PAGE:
57% : "The target of the operation was Rahmat, who was going back and forth to Russia for a long time and said he worked there but no one knew what he did," said Safiullah Amiry, the deputy head of Kunduz provincial council, referring to Mr. Azizi.
52% : "From what I heard from security officials, the money had come from Russia through Rahmat," he added.
52% : Mr. Azizi, who neighbors and relatives said is in his 40s, thrived in that convoluted, murky environment.
49% : Afghan officials said prizes of as much as $100,000 per killed soldier were offered for American and coalition targets.
49% : But officials say the network had grown increasingly ambitious and was in communication with more senior levels in Taliban military ranks to discuss potential targets.
44% : Just how the money was dispersed to militants carrying out attacks for the Taliban, and at what level the coordination occurred, remains unclear.
39% : The transfers were often sliced into smaller amounts that routed through several regional countries before arriving in Afghanistan, associates of the arrested businessmen said.
38% : White House officials said at first that President Trump was never briefed on the matter, but it emerged that the intelligence assessment was included in a written briefing to the president in late February, if not earlier.
38% : About six months ago, Afghanistan's intelligence agency, the National Directorate of Security, raided the offices of several Hawala businessmen both in Kabul, the capital, and in Kunduz, in the north, who were believed to be associated with the bounty scheme, making more than a dozen arrests.
36% : As one of his friends put it, he had gone from "not even having a blanket" to having multiple houses, fancy cars, and security escorts.
34% : What they did find in one of his homes, in Kabul, was about half a million dollars in cash.
32% : Russia was initially seen as cooperating with American efforts after the U.S. invasion of Afghanistan in 2001, as its interests in defeating Al Qaeda, an international Islamist terror group, aligned with those of the United States.
28% : Details of Mr. Azizi's role in the bounty scheme were confirmed through a dozen interviews that included U.S. and Afghan officials aware of the intelligence and the raids that led to it; his neighbors and friends; and business associates of the middle men arrested on suspicion of involvement.
26% : That a conduit for the payments would be someone like Mr. Azizi -- tied to the American reconstruction effort, enmeshed in the regional netherworld, but not prominent enough to attract outside attention -- speaks to the depth of Russia's reach into the increasingly complicated Afghan battlefield, exploiting a nexus of crime and terror to strike blows with years of deniability.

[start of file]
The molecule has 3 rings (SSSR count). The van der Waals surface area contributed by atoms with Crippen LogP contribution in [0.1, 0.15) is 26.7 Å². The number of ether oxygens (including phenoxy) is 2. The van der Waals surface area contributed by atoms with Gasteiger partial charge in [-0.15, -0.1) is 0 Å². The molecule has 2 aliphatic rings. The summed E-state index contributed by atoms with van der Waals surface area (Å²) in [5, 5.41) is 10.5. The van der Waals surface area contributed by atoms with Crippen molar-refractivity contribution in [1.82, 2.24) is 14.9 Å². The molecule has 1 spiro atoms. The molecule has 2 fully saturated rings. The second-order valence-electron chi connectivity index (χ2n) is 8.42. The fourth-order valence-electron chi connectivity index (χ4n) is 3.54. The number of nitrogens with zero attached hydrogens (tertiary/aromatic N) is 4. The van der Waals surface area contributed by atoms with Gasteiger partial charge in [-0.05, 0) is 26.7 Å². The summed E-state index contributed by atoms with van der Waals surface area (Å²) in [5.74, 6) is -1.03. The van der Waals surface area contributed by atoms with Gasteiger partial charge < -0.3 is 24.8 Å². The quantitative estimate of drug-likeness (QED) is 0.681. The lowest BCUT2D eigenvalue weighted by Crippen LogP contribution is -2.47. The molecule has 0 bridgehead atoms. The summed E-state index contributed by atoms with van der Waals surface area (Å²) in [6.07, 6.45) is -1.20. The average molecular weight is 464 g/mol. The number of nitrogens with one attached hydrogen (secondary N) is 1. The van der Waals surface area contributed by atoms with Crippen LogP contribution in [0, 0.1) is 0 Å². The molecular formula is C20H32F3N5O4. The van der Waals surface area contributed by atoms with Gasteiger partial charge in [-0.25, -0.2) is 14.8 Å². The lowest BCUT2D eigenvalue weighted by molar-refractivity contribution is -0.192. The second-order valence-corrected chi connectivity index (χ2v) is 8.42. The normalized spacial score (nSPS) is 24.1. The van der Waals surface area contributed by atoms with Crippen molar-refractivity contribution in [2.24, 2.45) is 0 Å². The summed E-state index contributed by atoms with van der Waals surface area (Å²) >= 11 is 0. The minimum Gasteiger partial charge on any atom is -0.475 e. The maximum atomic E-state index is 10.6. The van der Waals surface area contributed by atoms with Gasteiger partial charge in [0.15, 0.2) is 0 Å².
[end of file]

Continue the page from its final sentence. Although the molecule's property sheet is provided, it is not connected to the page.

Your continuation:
25% : Zalmay Khalilzad, the U.S. special envoy leading the talks, repeatedly met with Russian officials to build consensus around the American endgame.
21% : But they only recently concluded a Russian spy agency was paying bounties for killing coalition troops, including Americans, which the Kremlin and the Taliban have denied.
17% : Publicly, Russia has admitted only to information-sharing with the Taliban in fighting the Islamic State in Afghanistan, a common foe.
13% : As Democratic and Republican officials have expressed alarm at the news, and the administration's lack of action in response, the White House has insisted that the information was uncertain.
8% : The U.S. conclusion in 2019 that the Russians were sending bounty money to the Taliban came at a delicate time in the conflict, just as the United States was deep into negotiations with the insurgents over a deal to withdraw the remaining American troops from the country.
7% : All spoke on condition of anonymity to avoid retaliation.

*Our bias meter rating uses data science including sentiment analysis, machine learning and our proprietary algorithm for determining biases in news articles. The rating is an independent analysis and is not affiliated nor sponsored by the news source or any other organization